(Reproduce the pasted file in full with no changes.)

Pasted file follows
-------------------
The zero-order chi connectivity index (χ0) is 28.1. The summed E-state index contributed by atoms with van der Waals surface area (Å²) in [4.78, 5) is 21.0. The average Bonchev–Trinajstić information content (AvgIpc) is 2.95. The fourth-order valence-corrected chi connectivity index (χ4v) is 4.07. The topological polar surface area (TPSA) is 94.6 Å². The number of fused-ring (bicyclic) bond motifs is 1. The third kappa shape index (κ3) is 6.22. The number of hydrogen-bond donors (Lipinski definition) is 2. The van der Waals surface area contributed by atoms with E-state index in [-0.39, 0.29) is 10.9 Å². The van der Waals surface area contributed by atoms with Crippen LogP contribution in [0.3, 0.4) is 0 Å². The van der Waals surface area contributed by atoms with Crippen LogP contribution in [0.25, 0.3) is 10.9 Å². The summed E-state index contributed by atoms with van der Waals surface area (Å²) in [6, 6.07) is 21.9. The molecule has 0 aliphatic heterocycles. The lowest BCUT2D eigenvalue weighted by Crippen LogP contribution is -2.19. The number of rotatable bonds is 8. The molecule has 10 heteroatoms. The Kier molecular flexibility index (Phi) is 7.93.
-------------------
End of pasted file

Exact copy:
The zero-order chi connectivity index (χ0) is 28.1. The summed E-state index contributed by atoms with van der Waals surface area (Å²) in [4.78, 5) is 21.0. The average Bonchev–Trinajstić information content (AvgIpc) is 2.95. The fourth-order valence-corrected chi connectivity index (χ4v) is 4.07. The topological polar surface area (TPSA) is 94.6 Å². The number of fused-ring (bicyclic) bond motifs is 1. The third kappa shape index (κ3) is 6.22. The number of hydrogen-bond donors (Lipinski definition) is 2. The van der Waals surface area contributed by atoms with E-state index in [-0.39, 0.29) is 10.9 Å². The van der Waals surface area contributed by atoms with Crippen LogP contribution in [0.3, 0.4) is 0 Å². The van der Waals surface area contributed by atoms with Crippen LogP contribution in [0.25, 0.3) is 10.9 Å². The summed E-state index contributed by atoms with van der Waals surface area (Å²) in [6, 6.07) is 21.9. The molecule has 0 aliphatic heterocycles. The lowest BCUT2D eigenvalue weighted by Crippen LogP contribution is -2.19. The number of rotatable bonds is 8. The molecule has 10 heteroatoms. The Kier molecular flexibility index (Phi) is 7.93.